For the first time in thirty-one years, Iranians across the world and across the political spectrum welcomed the anniversary of the Islamic revolution in 1979 as an opportunity to assert their sovereignty. The result may not have been what most of them wished for, but their expectation was justified in one respect: 11 February 2010 has indeed turned out to be a defining moment for the Islamic Republic and the “green movement”, as well as for the international community.
The manner in which the regime enforced control and the huge cost of its operation confirm that it recognises its failure to command genuine popular support. But the greens too now recognise the limits of their capacity, not least that their dependence on domestic communication-networks to mobilise their supporters makes them vulnerable. As a result they understand that it is time to refocus their efforts: to propose more defined ideas, to articulate ultimate goals, to refine tactics, and to establish other (non-internet-based) means of communication.
The planning game
In the approach to 11 February, green voices in Iran campaigned hard with the intention of bringing millions of their supporters onto the streets. Some even announced plans to storm the dreaded Evin prison to free political prisoners, and to seize the state’s broadcasting facilities. Their allies abroad disrupted official Iranian engagements and organised demonstrations in major capital cities. The most fervent greens had such high expectations that they genuinely believed that the final victory was in sight.
But while the green movement had been raising its hopes, the Tehran regime was making its plans. It implemented a dual strategy based on incentives and concessions mixed with increased repression and brutality. The results were pitiless but effective. The state’s security forces paralysed the greens’ own plans through mass-arrests of political and civil-society activists and journalists; they summarily executed two young students (but refrained from further executions); sought to divide the opposition, including by allowing some voices of dissent limited access to the media; declared a five-day holiday both to entice Tehran residents to leave town and prepare to transport core supporters and state employees to the official rally; and launched a cyber-war to cut their opponents’ access to the net and independent news-channels.
This stringent approach extended to the day itself. Thousands of security personnel - including masked and plainclothed special units from the Revolutionary Guards - were deployed on the streets; around 300,000 people (the regime’s core supporters among them) were bused to the most strategic points in Tehran and the cordoned-off area where Mahmoud Ahmadinejad was to speak. The dissident analyst Mohsen Sazegara estimates that the regime spent around $300 million to mount the entire operation. It was martial-law in all but name.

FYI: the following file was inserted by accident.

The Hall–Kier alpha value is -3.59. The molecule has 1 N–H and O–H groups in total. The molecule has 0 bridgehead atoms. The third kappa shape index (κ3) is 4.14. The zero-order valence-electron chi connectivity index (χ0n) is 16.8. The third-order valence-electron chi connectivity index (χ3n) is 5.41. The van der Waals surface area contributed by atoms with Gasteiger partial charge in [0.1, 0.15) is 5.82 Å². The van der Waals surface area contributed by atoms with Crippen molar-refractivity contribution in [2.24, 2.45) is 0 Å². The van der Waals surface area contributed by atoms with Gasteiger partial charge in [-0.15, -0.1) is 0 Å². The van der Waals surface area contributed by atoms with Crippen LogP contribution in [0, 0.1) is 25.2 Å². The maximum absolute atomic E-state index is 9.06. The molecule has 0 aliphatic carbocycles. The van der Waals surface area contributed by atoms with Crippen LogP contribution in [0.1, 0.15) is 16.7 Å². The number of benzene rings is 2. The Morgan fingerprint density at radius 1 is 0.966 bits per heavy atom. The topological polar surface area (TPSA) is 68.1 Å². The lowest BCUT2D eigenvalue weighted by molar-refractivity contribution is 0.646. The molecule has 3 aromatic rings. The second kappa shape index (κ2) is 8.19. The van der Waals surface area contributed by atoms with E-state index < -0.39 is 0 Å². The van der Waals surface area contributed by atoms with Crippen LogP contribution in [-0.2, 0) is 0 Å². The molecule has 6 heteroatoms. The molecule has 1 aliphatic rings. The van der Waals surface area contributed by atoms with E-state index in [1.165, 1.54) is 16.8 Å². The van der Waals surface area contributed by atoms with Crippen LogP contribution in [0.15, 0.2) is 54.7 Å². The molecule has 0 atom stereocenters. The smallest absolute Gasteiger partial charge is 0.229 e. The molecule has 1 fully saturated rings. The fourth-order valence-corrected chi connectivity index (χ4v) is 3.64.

Even then, the opposition managed to launch protests in Tehran and several cities around the country - albeit they fell well short of its stated plans. This suggests that the greens may have reached the limit of their present operational capacity. At the same time, the general disillusion and frustration that generated the movement remains; the state’s economic policies are chaotic; and there are bitter enmities within the ruling elite.
Abroad, a number of leading states have become more vocal in supporting the campaign for rights and freedom in Iran and condemning the regime’s behaviour. The discussions over a new round of United Nations Security Council sanctions, linked to concerns over Iran’s nuclear programme and intentions, are gathering pace. Iranian activists argue that sanctions should be targeted quite precisely at the pockets of the regime and its cronies, and should impose such measures as freezing foreign assets and bank-accounts and imposing travel restrictions.
Some activists - such as the Nobel peace-prize winner Shirin Ebadi - go further by demanding that sanctions should be extended to western companies and banks that do business with Iran; among them, technology companies (such as Nokia Siemens Networks and Sony Ericsson) whose products can be used for surveillance and censorship. These Iranians struggling for change are in desperate need of sophisticated technical assistance of their own in order to operate and protect their communications.
The various groups that compose the green movement are entering a period of stocktaking and reappraisal. The international community seems ready to prove to Iran’s people that it can play the role of a sincere and constructive partner. The Tehran regime continues to regard its own citizens’ aspirations as an existential threat. This is still an emergency.
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